Apr 152014
 

Last Watch

Night Watch series book 4

A review by Nalini Haynes

A stranger dies in a horror dungeon experience, attracting the attention of the Night Watch. Gesar sends Anton to Scotland to investigate. Inevitably the threat is far more dire than it, at first, appears. The Last Watch is an Other extremist group, just what every newly-minted higher magician needs for professional development.

Night Watch, Day Watch and Twilight Watch are the first three books in this series, all reviewed at the links. Every book has three separate stories styled much like episodes in a TV series but this series has a strong narrative arc bridging all stories. Make no mistake: although Last Watch has been released by a different publisher, it is still an integral part of the Night Watch series. Book 5, New Watch, is about to be released by HarperCollins, the publisher of books 1 to 3.

It’s possible to read stories individually – I think – but you’d miss a lot. Starting with Last Watch would be a bit like jumping into Babylon 5 in fourth season.

Before flying out to Scotland, Anton has to face his wife and daughter. Svetlana is surprisingly complacent about Anton’s impending trip – she’s looked into the future – but Nadya, now past the toddler stage, is worried daddy will drink his vodka and leave home. Young children often provide humorous counterpoints in this style of story but Nadya is special, being a zero point magician or enchantress.

Nadya doesn’t want daddy to leave home so she turns the vodka into water then pretends she hasn’t done anything wrong, just like you’d expect a worried little girl to behave. Then, after being told off, Nadya turns the water back into vodka. Or maybe it was into pure alcohol. After her parents drank it.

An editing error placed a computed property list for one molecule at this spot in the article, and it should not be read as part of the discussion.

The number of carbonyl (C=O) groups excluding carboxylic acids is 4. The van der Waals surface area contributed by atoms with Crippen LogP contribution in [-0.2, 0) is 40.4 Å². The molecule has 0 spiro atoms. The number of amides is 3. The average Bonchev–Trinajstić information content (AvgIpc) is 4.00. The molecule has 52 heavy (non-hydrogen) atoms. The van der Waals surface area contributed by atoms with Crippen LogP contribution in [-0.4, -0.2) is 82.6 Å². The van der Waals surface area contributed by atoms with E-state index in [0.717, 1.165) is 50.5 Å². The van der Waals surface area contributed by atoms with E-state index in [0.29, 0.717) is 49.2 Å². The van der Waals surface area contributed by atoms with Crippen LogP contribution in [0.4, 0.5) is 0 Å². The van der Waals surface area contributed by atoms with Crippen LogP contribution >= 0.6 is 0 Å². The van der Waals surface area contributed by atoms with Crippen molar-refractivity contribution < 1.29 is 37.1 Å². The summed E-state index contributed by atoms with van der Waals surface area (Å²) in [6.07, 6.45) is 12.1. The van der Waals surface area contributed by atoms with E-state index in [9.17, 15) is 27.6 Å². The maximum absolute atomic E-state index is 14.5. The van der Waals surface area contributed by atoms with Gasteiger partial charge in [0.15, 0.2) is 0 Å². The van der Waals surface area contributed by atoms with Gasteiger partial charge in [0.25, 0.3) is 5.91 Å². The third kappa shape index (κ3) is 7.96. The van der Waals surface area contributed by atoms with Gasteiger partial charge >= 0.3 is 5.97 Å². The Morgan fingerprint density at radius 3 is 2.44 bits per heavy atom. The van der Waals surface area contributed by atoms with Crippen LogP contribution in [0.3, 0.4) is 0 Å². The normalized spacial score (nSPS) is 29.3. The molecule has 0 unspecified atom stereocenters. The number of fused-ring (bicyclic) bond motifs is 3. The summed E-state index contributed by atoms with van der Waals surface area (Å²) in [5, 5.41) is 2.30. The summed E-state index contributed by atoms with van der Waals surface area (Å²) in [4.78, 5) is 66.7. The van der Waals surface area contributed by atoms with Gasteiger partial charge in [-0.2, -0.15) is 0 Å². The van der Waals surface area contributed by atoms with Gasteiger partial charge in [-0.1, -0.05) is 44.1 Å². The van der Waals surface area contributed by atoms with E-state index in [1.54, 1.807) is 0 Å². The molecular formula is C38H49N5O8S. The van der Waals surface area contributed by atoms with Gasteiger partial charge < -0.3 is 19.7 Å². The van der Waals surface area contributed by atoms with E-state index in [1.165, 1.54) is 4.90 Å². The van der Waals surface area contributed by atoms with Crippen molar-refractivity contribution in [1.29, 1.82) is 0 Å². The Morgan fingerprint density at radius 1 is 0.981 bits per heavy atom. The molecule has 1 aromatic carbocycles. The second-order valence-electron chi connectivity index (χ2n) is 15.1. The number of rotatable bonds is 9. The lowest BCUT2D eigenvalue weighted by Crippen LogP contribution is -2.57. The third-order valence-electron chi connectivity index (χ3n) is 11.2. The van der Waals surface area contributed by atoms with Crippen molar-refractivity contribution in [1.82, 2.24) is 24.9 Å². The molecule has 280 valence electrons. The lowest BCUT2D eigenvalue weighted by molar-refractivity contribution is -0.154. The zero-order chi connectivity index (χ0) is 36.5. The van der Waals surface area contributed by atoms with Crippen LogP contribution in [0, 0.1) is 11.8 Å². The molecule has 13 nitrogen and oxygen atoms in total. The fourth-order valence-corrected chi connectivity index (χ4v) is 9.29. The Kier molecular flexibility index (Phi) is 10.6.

Later Semyon and Anton are discussing a werewolf’s transgressions that include terrorising a teacher she didn’t like and substituting soy for salami.

I love this series for its character and humour alongside Lukyanenko’s incredible sense of place, his fast-paced plots and fan service in the form of bringing ‘incidental’ characters back, teasing readers. (Will this be the time Egor plays a crucial role?) When tension builds, the humour slides: Anton isn’t a smart-ass comic-book style hero, he’s more like your smart-ass geek reflecting while writing his memoirs. I’ve even come to appreciate Zabulon, Anton’s erstwhile enemy and occasional-but-treacherous ally. Flipping through the pages of Last Watch to write this review, I am inspired to read it again. A masterpiece of urban fantasy.

Note

I’ve linked to an ebook version of Last Watch but Hachette Book Group in the US kindly sent me a paper copy. I can’t find the URL for the paper version unless its been posted with an image for a graphic novel by Cassandra Clare. Seriously.

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